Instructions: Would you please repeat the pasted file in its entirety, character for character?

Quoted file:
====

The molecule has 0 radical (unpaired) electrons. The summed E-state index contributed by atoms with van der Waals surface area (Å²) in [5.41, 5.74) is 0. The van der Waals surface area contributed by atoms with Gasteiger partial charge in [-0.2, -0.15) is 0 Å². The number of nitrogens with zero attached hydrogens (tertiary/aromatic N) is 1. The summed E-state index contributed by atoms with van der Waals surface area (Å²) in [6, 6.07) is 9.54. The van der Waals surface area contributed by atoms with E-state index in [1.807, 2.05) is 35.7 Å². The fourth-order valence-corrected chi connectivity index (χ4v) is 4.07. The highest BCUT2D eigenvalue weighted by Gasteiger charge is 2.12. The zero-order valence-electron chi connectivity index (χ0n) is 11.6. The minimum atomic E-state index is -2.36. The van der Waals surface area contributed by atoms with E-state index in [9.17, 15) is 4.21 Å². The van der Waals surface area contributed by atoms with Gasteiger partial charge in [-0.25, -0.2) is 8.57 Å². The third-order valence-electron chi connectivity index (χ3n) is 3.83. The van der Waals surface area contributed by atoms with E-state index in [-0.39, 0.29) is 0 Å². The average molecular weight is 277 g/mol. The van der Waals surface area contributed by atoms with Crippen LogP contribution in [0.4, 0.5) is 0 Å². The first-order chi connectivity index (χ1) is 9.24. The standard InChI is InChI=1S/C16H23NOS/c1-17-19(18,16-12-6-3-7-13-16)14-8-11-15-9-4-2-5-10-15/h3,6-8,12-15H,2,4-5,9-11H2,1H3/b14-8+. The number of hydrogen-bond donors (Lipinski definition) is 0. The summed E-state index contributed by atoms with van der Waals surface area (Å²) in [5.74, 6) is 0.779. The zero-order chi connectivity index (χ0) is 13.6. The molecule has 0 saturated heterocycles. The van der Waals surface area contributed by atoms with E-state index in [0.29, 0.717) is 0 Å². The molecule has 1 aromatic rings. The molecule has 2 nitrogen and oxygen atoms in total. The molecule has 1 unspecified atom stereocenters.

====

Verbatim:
The molecule has 0 radical (unpaired) electrons. The summed E-state index contributed by atoms with van der Waals surface area (Å²) in [5.41, 5.74) is 0. The van der Waals surface area contributed by atoms with Gasteiger partial charge in [-0.2, -0.15) is 0 Å². The number of nitrogens with zero attached hydrogens (tertiary/aromatic N) is 1. The summed E-state index contributed by atoms with van der Waals surface area (Å²) in [6, 6.07) is 9.54. The van der Waals surface area contributed by atoms with E-state index in [1.807, 2.05) is 35.7 Å². The fourth-order valence-corrected chi connectivity index (χ4v) is 4.07. The highest BCUT2D eigenvalue weighted by Gasteiger charge is 2.12. The zero-order valence-electron chi connectivity index (χ0n) is 11.6. The minimum atomic E-state index is -2.36. The van der Waals surface area contributed by atoms with E-state index in [9.17, 15) is 4.21 Å². The van der Waals surface area contributed by atoms with Gasteiger partial charge in [-0.25, -0.2) is 8.57 Å². The third-order valence-electron chi connectivity index (χ3n) is 3.83. The van der Waals surface area contributed by atoms with E-state index in [-0.39, 0.29) is 0 Å². The average molecular weight is 277 g/mol. The van der Waals surface area contributed by atoms with Crippen LogP contribution in [0.4, 0.5) is 0 Å². The first-order chi connectivity index (χ1) is 9.24. The standard InChI is InChI=1S/C16H23NOS/c1-17-19(18,16-12-6-3-7-13-16)14-8-11-15-9-4-2-5-10-15/h3,6-8,12-15H,2,4-5,9-11H2,1H3/b14-8+. The number of hydrogen-bond donors (Lipinski definition) is 0. The summed E-state index contributed by atoms with van der Waals surface area (Å²) in [5.74, 6) is 0.779. The zero-order chi connectivity index (χ0) is 13.6. The molecule has 0 saturated heterocycles. The van der Waals surface area contributed by atoms with E-state index in [0.29, 0.717) is 0 Å². The molecule has 1 aromatic rings. The molecule has 2 nitrogen and oxygen atoms in total. The molecule has 1 unspecified atom stereocenters.